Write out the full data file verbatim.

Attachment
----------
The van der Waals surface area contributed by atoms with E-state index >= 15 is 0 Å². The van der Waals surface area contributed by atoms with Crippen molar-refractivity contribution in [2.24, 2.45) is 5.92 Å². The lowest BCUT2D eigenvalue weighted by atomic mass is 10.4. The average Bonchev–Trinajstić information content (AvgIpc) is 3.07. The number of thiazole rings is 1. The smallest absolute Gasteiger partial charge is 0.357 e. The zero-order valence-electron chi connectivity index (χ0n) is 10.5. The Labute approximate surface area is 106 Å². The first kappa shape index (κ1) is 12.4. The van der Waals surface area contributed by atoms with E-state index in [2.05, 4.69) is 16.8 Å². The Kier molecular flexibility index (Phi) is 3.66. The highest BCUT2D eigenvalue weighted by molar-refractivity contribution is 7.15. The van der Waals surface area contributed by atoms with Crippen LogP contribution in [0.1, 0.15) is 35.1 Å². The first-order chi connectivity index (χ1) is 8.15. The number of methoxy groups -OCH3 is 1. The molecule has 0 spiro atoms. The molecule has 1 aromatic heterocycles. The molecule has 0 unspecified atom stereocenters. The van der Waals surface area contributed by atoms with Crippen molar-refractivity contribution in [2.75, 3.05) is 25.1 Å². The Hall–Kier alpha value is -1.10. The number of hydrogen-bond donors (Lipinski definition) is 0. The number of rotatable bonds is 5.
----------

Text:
The van der Waals surface area contributed by atoms with E-state index >= 15 is 0 Å². The van der Waals surface area contributed by atoms with Crippen molar-refractivity contribution in [2.24, 2.45) is 5.92 Å². The lowest BCUT2D eigenvalue weighted by atomic mass is 10.4. The average Bonchev–Trinajstić information content (AvgIpc) is 3.07. The number of thiazole rings is 1. The smallest absolute Gasteiger partial charge is 0.357 e. The zero-order valence-electron chi connectivity index (χ0n) is 10.5. The Labute approximate surface area is 106 Å². The first kappa shape index (κ1) is 12.4. The van der Waals surface area contributed by atoms with E-state index in [2.05, 4.69) is 16.8 Å². The Kier molecular flexibility index (Phi) is 3.66. The highest BCUT2D eigenvalue weighted by molar-refractivity contribution is 7.15. The van der Waals surface area contributed by atoms with Crippen LogP contribution in [0.1, 0.15) is 35.1 Å². The first-order chi connectivity index (χ1) is 8.15. The number of methoxy groups -OCH3 is 1. The molecule has 0 spiro atoms. The molecule has 1 aromatic heterocycles. The molecule has 0 unspecified atom stereocenters. The van der Waals surface area contributed by atoms with Crippen molar-refractivity contribution in [2.75, 3.05) is 25.1 Å². The Hall–Kier alpha value is -1.10. The number of hydrogen-bond donors (Lipinski definition) is 0. The number of rotatable bonds is 5.